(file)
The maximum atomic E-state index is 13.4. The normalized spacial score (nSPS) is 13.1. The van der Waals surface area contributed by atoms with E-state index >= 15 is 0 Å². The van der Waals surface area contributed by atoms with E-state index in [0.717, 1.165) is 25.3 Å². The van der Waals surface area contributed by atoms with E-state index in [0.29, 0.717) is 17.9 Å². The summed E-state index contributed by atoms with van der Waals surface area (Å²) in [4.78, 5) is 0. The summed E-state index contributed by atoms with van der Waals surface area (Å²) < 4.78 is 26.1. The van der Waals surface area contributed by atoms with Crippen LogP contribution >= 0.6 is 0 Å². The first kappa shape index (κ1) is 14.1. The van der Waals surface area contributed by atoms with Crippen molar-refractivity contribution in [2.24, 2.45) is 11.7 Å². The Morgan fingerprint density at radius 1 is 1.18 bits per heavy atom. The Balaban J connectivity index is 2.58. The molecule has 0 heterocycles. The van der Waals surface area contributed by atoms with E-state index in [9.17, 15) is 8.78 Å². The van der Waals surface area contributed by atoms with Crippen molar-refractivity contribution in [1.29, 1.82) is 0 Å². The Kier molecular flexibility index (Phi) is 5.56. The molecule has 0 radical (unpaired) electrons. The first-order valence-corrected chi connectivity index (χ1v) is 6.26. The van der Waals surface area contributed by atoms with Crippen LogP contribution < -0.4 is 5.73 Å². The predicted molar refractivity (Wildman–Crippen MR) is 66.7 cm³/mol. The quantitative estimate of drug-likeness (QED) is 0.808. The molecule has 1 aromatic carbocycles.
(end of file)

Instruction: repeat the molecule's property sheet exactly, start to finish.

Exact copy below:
The maximum atomic E-state index is 13.4. The normalized spacial score (nSPS) is 13.1. The van der Waals surface area contributed by atoms with E-state index >= 15 is 0 Å². The van der Waals surface area contributed by atoms with E-state index in [0.717, 1.165) is 25.3 Å². The van der Waals surface area contributed by atoms with E-state index in [0.29, 0.717) is 17.9 Å². The summed E-state index contributed by atoms with van der Waals surface area (Å²) in [4.78, 5) is 0. The summed E-state index contributed by atoms with van der Waals surface area (Å²) < 4.78 is 26.1. The van der Waals surface area contributed by atoms with Crippen LogP contribution >= 0.6 is 0 Å². The first kappa shape index (κ1) is 14.1. The van der Waals surface area contributed by atoms with Crippen molar-refractivity contribution in [2.24, 2.45) is 11.7 Å². The Morgan fingerprint density at radius 1 is 1.18 bits per heavy atom. The Balaban J connectivity index is 2.58. The molecule has 0 heterocycles. The van der Waals surface area contributed by atoms with E-state index in [9.17, 15) is 8.78 Å². The van der Waals surface area contributed by atoms with Crippen molar-refractivity contribution in [1.29, 1.82) is 0 Å². The Kier molecular flexibility index (Phi) is 5.56. The molecule has 0 radical (unpaired) electrons. The first-order valence-corrected chi connectivity index (χ1v) is 6.26. The van der Waals surface area contributed by atoms with Crippen LogP contribution < -0.4 is 5.73 Å². The predicted molar refractivity (Wildman–Crippen MR) is 66.7 cm³/mol. The quantitative estimate of drug-likeness (QED) is 0.808. The molecule has 1 aromatic carbocycles.